August 21, 2010 |
Engineers began loading fuel rods into a nuclear reactor on Iran's southern coast Saturday, a milestone that puts the long-delayed plant within a few weeks of operation, Iranian state television reported. Against the backdrop of tightened sanctions that are meant to rein in Iran's nuclear ambitions, the Russian-built plant has become the center of an international controversy as all sides invest the reactor with a symbolic significance far beyond its ability to produce electricity.
August 17, 2010
A Canadian nuclear reactor that normally supplies about a third of the world's technetium-99m for medical imaging came back online this week after a 15-month shutdown for repairs that severely impaired physicians' ability to perform many needed tests. The situation was made even worse by the shutdown of a second reactor in the Netherlands that also produced significant amounts of the radioisotope. That reactor is expected to reopen next month. The National Research Universal reactor in Chalk River, Canada, produces radioactive molybdenum-99, which has a half-life of only 66 hours and must be shipped immediately to hospitals and dispensing pharmacies throughout North America.
March 13, 2010 |
India signed five deals Friday to purchase more than $7 billion in hardware and expertise from Russia, including an aircraft carrier, a fleet of MIG-29 fighters, defense and space technology and at least 12 civilian nuclear reactors. On the minds of both parties, analysts said, was a nation not present at the signing. "China will be the ghost in the room," wrote analyst C. Raja Mohan in an opinion piece this week in the Indian Express. Having a working aircraft carrier -- India's only carrier, the 50-year-old British-built Viraat, rarely leaves port -- should allow India to expand its presence in the Indian Ocean.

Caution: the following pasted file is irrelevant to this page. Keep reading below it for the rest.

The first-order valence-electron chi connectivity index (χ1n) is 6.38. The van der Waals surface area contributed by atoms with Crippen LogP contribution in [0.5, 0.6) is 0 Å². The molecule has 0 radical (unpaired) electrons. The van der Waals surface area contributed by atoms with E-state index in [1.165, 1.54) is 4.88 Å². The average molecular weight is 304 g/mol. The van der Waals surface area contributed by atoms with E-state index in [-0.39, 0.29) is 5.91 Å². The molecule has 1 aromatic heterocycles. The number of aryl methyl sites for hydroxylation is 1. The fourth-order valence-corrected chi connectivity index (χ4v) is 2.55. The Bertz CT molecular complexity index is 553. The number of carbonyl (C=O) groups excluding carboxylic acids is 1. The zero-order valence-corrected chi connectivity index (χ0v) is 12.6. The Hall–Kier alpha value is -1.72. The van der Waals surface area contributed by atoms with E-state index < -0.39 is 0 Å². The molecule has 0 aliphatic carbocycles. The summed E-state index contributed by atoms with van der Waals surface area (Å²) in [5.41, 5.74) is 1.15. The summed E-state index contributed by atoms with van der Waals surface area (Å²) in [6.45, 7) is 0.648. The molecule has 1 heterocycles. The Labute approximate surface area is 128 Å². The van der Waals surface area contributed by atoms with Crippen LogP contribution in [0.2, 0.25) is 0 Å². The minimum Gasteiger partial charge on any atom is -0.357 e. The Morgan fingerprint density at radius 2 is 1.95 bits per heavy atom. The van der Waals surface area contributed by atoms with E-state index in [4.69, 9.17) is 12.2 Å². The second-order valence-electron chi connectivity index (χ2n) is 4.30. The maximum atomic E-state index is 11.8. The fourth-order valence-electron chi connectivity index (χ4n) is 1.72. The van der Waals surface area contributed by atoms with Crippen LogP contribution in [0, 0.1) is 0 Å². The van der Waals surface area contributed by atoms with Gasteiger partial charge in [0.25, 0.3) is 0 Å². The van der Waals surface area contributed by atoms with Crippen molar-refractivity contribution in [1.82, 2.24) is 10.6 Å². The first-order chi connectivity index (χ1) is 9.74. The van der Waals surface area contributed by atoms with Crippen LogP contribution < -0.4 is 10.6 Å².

March 11, 2010
Nuclear power's place Re "Nuclear power isn't 'green,' it isn't safe and it isn't cost-effective," Opinion, March 5 Those who profit from nuclear power plants seem to have co-opted part of the media space to continue the falsehoods of "safe, clean" nuclear power. Nuclear power is not safe (ask worried workers at San Onofre) and not clean (when the polluting fossil fuels required for the whole nuclear fuel cycle are considered). It is never cost-effective, as no commercial company will touch a nuclear project without massive government subsidies and government insurance.
March 5, 2010 |
President Obama's announcement that the federal government would guarantee loans for two advanced-design nuclear plants in Georgia was good news. The commitment jump-starts the U.S. nuclear energy industry at a time when we have begun to understand that nuclear energy has a substantial role to play in combating climate change and supplying power. More important for the near term, the administration is putting nuclear energy at the center of its push to revitalize the economy. In his State of the Union address, Obama called for "a new generation of safe, clean nuclear power plants" to create more "clean-energy jobs."